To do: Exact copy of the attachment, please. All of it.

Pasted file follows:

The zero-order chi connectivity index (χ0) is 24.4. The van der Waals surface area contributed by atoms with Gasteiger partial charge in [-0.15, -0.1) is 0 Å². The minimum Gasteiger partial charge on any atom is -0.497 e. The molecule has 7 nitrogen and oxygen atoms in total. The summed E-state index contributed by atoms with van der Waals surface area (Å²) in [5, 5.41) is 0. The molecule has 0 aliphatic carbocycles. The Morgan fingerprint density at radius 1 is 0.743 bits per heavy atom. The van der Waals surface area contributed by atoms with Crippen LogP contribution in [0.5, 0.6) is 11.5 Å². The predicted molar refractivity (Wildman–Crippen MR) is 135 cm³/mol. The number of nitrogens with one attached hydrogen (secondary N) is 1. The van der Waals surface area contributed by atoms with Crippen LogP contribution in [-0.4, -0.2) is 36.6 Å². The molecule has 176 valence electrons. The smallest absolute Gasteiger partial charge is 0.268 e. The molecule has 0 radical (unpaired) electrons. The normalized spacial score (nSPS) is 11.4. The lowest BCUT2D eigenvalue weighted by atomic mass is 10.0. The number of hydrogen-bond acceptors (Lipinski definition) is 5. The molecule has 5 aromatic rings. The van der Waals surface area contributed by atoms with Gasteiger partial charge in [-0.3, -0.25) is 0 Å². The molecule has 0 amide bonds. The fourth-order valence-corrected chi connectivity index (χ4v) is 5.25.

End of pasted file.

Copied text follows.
The zero-order chi connectivity index (χ0) is 24.4. The van der Waals surface area contributed by atoms with Gasteiger partial charge in [-0.15, -0.1) is 0 Å². The minimum Gasteiger partial charge on any atom is -0.497 e. The molecule has 7 nitrogen and oxygen atoms in total. The summed E-state index contributed by atoms with van der Waals surface area (Å²) in [5, 5.41) is 0. The molecule has 0 aliphatic carbocycles. The Morgan fingerprint density at radius 1 is 0.743 bits per heavy atom. The van der Waals surface area contributed by atoms with Crippen LogP contribution in [0.5, 0.6) is 11.5 Å². The predicted molar refractivity (Wildman–Crippen MR) is 135 cm³/mol. The number of nitrogens with one attached hydrogen (secondary N) is 1. The van der Waals surface area contributed by atoms with Crippen LogP contribution in [-0.4, -0.2) is 36.6 Å². The molecule has 176 valence electrons. The smallest absolute Gasteiger partial charge is 0.268 e. The molecule has 0 radical (unpaired) electrons. The normalized spacial score (nSPS) is 11.4. The lowest BCUT2D eigenvalue weighted by atomic mass is 10.0. The number of hydrogen-bond acceptors (Lipinski definition) is 5. The molecule has 5 aromatic rings. The van der Waals surface area contributed by atoms with Gasteiger partial charge in [-0.3, -0.25) is 0 Å². The molecule has 0 amide bonds. The fourth-order valence-corrected chi connectivity index (χ4v) is 5.25.